Primer: How To Take A Punch

Regardless of who you are or what you do for a living, there are times when you have to engage in combat, whether it’s in the ring, cage or at a bar when you have to defend yourself from that drunken goon that’s swinging for the fences. Either way, taking a punch is a necessary skill for any man to hone.

Sure, you’ve seen films that have romanticized boxing a bit where the hero absorbs tons of haymakers and wears his opponent down for the killer knockout. Going into a fight with all heart can only be done by a few special warriors, but that method will surely live up to its promise of agonizing pain, just ask Micky Ward (former WBU and IBF Light Welterweight Champion). There is a proper method for taking punches so that you have a better chance of prevailing when you square up and throw hands. Keeping it simple and in line with the sweet science of boxing, you have to learn the mechanics of a punch to anticipate it, grasp the concept of evading punches, master rolling and blocking shots and perfect your breathing method and defensive stance when a punch connects. Tough isn’t enough when punches are thrown in bunches.


A Brief Disclaimer

Learning how to take a punch is a fantastic ability to add to your repertoire of self-defense skills, but there’s only so much you can accomplish at home. If you practice how to take a punch or decide to box, please do it under the guidance of professionals to ensure your safety. Drills may complement the perfection of the technique, but live rounds are a different animal. However, gaining knowledge on the concept is the perfect place to start, so let’s begin.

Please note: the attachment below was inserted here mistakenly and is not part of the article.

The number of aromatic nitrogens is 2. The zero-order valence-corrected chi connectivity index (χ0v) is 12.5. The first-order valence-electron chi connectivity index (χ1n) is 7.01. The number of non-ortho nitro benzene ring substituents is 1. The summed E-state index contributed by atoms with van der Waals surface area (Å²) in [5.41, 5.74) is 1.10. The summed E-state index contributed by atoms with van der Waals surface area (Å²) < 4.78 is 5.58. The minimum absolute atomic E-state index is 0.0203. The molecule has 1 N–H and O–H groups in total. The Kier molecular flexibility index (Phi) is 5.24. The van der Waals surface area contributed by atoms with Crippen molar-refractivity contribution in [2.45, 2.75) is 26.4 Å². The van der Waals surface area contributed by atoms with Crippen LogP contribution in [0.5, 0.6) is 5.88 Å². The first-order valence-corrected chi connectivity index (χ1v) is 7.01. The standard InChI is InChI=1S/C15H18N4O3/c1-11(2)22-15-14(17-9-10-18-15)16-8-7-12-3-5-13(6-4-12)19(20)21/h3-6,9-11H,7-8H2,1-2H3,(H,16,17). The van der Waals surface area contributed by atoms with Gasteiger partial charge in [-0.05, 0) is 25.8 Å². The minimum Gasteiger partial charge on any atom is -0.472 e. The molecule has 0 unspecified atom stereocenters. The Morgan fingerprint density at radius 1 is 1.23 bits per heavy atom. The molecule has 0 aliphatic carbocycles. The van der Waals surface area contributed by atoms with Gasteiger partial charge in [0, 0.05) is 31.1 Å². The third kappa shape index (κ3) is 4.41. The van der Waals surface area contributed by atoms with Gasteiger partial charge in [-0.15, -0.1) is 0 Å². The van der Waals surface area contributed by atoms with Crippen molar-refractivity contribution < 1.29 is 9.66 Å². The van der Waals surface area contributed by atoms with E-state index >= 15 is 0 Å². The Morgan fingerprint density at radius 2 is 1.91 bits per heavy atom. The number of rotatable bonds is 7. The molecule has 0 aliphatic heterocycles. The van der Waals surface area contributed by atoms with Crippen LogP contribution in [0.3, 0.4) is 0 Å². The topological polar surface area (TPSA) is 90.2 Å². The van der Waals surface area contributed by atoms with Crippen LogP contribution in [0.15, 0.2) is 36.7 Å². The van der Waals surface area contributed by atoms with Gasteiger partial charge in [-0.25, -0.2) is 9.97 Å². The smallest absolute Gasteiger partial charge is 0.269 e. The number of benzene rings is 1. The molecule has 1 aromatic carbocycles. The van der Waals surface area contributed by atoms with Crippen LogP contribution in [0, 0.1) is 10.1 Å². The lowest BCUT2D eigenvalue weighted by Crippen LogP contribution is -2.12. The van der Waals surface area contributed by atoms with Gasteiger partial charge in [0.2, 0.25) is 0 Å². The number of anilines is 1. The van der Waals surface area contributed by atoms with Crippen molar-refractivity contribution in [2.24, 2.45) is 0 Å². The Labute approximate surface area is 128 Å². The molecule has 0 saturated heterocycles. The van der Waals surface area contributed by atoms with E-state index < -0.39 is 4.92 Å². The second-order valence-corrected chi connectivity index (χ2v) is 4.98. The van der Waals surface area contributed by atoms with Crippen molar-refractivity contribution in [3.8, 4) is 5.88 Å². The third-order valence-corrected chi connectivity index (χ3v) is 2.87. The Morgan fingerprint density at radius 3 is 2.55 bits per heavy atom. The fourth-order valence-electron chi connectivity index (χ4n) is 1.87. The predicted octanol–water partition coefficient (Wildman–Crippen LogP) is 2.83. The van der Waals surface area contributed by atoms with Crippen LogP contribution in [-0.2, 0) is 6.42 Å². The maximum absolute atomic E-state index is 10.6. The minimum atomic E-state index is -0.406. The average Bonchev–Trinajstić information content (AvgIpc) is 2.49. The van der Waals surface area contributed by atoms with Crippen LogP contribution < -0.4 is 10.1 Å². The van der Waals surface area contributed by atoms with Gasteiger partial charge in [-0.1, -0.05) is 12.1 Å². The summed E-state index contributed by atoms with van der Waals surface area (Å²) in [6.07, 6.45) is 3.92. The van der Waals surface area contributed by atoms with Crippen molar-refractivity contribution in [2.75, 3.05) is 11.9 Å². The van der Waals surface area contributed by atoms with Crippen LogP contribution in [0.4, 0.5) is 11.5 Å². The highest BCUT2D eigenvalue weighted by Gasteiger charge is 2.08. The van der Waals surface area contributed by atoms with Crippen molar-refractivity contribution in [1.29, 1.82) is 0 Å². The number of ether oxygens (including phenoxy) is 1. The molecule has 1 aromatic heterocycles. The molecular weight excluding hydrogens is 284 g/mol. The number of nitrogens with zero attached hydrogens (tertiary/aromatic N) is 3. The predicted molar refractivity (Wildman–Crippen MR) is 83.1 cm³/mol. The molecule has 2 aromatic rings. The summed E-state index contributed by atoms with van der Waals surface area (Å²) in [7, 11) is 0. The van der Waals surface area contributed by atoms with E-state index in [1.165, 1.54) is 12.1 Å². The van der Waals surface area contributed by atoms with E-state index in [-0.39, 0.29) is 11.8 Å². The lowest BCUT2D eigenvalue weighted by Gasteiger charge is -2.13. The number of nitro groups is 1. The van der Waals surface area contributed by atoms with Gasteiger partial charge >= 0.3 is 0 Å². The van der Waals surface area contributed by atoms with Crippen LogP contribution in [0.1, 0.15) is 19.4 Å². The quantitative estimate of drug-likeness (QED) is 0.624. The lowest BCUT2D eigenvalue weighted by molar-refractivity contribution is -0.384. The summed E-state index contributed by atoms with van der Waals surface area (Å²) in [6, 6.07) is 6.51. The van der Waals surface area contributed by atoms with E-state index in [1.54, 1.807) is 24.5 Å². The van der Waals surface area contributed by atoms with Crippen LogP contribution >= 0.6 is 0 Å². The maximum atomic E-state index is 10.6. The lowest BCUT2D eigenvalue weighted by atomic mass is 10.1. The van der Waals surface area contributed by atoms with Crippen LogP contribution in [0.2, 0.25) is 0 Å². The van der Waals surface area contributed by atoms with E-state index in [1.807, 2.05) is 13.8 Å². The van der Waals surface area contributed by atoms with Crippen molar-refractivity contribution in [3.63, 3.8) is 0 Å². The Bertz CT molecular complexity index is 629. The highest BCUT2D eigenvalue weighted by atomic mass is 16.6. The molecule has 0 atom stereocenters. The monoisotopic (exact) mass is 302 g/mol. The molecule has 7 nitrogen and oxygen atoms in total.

The Mechanics Of Punching

Breaking Down A Proper Punch

Before you learn how to take a punch, it would be beneficial to learn the mechanics of a proper shot. A boxer will typically stand with their dominant hand back, allowing that hand to generate more power when executing the correct technique. Twist your hips to generate maximum power and simultaneously rotate the shoulder of the arm that you’re throwing the punch with. While you’re doing this, your back foot should be twisting into the punch as well, kind of making the motion of putting out a cigarette with your foot. There are four basic punches in boxing: the jab, straight, hook and uppercut. All four punches employ the same action of rotating your hips and leading with the shoulder to generate power.